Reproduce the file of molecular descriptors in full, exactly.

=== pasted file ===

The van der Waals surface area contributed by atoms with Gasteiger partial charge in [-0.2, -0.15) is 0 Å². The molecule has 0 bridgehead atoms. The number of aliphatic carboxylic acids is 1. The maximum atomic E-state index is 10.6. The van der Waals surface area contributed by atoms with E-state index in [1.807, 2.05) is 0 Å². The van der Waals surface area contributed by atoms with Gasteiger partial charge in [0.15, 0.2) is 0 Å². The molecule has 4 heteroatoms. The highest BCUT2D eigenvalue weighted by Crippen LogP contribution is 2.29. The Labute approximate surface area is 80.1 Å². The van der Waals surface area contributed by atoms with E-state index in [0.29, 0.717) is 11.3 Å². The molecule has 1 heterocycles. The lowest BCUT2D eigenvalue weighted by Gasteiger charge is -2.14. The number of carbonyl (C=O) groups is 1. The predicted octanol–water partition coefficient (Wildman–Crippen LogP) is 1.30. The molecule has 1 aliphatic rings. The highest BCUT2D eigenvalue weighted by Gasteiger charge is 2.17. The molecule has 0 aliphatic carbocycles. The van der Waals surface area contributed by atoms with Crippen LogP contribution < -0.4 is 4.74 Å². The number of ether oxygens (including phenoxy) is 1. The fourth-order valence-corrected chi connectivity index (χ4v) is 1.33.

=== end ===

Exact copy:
The van der Waals surface area contributed by atoms with Gasteiger partial charge in [-0.2, -0.15) is 0 Å². The molecule has 0 bridgehead atoms. The number of aliphatic carboxylic acids is 1. The maximum atomic E-state index is 10.6. The van der Waals surface area contributed by atoms with E-state index in [1.807, 2.05) is 0 Å². The van der Waals surface area contributed by atoms with Gasteiger partial charge in [0.15, 0.2) is 0 Å². The molecule has 4 heteroatoms. The highest BCUT2D eigenvalue weighted by Crippen LogP contribution is 2.29. The Labute approximate surface area is 80.1 Å². The van der Waals surface area contributed by atoms with E-state index in [0.29, 0.717) is 11.3 Å². The molecule has 1 heterocycles. The lowest BCUT2D eigenvalue weighted by Gasteiger charge is -2.14. The number of carbonyl (C=O) groups is 1. The predicted octanol–water partition coefficient (Wildman–Crippen LogP) is 1.30. The molecule has 1 aliphatic rings. The highest BCUT2D eigenvalue weighted by Gasteiger charge is 2.17. The molecule has 0 aliphatic carbocycles. The van der Waals surface area contributed by atoms with Crippen LogP contribution < -0.4 is 4.74 Å². The number of ether oxygens (including phenoxy) is 1. The fourth-order valence-corrected chi connectivity index (χ4v) is 1.33.